Tuesday, 7 September 2010

Think of Silverlight as more “Thin Client” than “Rich Web”

There's a lot of justify your platform going on at the moment. I see Mike Taulty has weighed in on the subject.

The thing is that the 'HTML5 lobby group' aka Apple and Google, have a lot to gain by denigrating Silverlight and Flash. iOS doesn't support it and Google's core strength has been by commoditizing the web with its thousands of JavaScript programmers. HTML5 is all well and good, but in the rush to save the universe people are getting a bit blind. Add these two behemoths to the voices of the thousands of "script kiddies" that consider a couple of lines of copy and pasted PHP and JavaScript programming, and you'd think we're reached software Nirvana.

The truth is HTML is still HTML and Flash and Silverlight are not just about streaming video.

Even using a better browser like Chrome or Firefox, how many times have you been frustrated waiting for a page to load? Have you gotten irritated, or worse – had to apologize to a customer, while trying to find what you were doing in a mass of tabs or accidently closed the wrong tab and lost their state? What about sitting waiting for something to happen while JavaScript has a meltdown and there's no way of knowing? That's just from a user perspective. From a developers view, JavaScript is a complete PitA, and trying to do LoB or Verticals levels of complexity is a killer, never mind the testing time.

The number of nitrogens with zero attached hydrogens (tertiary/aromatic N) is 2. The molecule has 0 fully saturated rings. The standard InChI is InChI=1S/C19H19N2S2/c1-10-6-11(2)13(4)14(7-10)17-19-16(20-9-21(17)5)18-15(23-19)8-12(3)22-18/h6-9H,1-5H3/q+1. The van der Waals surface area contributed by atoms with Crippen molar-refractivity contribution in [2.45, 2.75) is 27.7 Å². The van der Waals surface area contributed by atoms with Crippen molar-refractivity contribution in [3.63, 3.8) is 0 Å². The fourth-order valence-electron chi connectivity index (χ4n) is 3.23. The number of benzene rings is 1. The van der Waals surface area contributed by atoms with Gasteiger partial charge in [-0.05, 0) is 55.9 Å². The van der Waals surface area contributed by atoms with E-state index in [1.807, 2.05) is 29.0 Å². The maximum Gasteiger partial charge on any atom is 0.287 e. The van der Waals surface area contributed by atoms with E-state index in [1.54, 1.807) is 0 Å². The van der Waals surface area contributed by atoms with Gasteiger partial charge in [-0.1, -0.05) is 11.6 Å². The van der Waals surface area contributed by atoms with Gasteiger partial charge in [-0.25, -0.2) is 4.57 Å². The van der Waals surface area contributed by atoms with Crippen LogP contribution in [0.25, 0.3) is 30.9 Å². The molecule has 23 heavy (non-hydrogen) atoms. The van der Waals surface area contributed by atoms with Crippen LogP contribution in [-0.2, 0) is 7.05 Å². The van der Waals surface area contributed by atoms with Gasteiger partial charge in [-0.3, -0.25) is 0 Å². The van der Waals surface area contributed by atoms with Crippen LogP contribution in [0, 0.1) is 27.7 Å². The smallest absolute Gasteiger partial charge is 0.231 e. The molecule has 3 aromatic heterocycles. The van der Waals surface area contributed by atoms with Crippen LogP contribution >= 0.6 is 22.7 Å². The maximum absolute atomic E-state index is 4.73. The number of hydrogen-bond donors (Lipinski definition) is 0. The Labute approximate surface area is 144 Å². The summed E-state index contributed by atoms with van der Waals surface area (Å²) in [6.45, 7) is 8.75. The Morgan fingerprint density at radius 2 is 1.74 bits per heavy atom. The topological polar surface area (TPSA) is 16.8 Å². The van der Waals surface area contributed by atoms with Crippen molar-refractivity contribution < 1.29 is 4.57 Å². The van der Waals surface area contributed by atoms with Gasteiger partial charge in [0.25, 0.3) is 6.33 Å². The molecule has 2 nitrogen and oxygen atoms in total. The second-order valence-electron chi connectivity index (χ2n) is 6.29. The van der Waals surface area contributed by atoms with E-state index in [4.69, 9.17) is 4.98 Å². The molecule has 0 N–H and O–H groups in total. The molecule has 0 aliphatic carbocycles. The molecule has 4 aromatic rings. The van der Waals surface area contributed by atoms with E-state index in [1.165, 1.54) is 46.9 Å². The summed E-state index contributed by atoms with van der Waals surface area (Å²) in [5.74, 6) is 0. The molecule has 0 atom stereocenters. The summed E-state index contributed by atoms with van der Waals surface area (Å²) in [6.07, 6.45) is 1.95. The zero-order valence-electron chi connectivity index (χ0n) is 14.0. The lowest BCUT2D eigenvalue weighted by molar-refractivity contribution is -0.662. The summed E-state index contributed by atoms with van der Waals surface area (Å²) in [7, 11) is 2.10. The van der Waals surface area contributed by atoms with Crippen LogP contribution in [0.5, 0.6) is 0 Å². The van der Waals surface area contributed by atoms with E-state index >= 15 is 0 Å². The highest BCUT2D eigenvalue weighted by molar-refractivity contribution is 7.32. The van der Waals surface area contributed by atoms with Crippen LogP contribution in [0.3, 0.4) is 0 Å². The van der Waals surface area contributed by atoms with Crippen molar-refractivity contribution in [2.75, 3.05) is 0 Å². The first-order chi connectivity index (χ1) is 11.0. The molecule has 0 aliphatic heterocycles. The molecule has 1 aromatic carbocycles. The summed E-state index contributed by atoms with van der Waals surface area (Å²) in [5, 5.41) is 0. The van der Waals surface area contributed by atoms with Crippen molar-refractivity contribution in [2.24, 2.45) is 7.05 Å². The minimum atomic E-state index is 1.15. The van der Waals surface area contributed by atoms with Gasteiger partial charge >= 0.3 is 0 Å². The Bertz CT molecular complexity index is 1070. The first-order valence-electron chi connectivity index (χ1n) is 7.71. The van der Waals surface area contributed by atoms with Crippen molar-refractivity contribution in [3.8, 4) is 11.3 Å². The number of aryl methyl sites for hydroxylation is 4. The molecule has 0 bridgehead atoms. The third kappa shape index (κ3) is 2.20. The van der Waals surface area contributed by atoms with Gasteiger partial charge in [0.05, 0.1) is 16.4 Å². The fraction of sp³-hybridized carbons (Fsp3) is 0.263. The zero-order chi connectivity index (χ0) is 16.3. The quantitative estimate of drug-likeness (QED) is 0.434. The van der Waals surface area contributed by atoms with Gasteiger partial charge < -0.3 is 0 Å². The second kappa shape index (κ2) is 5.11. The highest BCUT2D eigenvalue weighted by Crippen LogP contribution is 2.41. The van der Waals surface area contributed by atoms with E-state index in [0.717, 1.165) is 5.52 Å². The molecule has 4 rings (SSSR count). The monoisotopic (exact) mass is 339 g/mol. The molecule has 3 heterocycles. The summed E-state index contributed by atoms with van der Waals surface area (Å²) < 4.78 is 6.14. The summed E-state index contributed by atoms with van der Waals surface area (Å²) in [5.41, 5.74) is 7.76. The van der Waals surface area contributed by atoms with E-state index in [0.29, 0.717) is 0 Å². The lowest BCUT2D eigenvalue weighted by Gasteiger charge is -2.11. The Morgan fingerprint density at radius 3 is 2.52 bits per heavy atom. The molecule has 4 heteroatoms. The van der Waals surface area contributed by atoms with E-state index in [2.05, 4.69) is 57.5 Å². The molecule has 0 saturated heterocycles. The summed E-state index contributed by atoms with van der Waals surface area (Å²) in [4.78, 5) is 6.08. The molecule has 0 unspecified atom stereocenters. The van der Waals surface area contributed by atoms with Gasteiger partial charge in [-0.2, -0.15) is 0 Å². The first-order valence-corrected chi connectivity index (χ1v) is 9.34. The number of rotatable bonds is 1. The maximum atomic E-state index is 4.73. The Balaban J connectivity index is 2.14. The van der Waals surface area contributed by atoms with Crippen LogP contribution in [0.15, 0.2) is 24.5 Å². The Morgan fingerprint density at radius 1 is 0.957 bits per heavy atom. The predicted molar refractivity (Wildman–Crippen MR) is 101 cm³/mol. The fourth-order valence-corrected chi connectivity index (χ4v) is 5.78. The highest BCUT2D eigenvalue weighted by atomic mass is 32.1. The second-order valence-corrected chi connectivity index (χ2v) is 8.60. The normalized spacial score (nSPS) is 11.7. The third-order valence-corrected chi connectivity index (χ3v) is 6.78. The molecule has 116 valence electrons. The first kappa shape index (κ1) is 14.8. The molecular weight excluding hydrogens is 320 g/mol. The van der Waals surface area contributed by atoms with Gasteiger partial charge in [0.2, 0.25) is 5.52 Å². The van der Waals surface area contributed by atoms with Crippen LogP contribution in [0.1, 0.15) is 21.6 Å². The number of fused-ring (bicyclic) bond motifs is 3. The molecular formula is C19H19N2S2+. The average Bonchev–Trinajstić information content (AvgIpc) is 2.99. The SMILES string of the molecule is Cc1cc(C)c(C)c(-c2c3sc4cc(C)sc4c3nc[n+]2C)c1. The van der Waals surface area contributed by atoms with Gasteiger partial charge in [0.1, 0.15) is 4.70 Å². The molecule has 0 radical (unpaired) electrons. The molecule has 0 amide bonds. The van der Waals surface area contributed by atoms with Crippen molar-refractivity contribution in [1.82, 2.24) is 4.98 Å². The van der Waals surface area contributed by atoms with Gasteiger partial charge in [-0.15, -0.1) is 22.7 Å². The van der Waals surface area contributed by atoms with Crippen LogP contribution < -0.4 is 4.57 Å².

Then there's the whole question of running disconnected. Page storage is all well and good but what happens when *shudder* you have to move to another page? What about device integration?

The truth is Silverlight (and Flash) presents real value to application developers but is a bit difficult to quantify if you haven't felt the pain of trying to develop large HTML apps.

But that's just me.

No comments: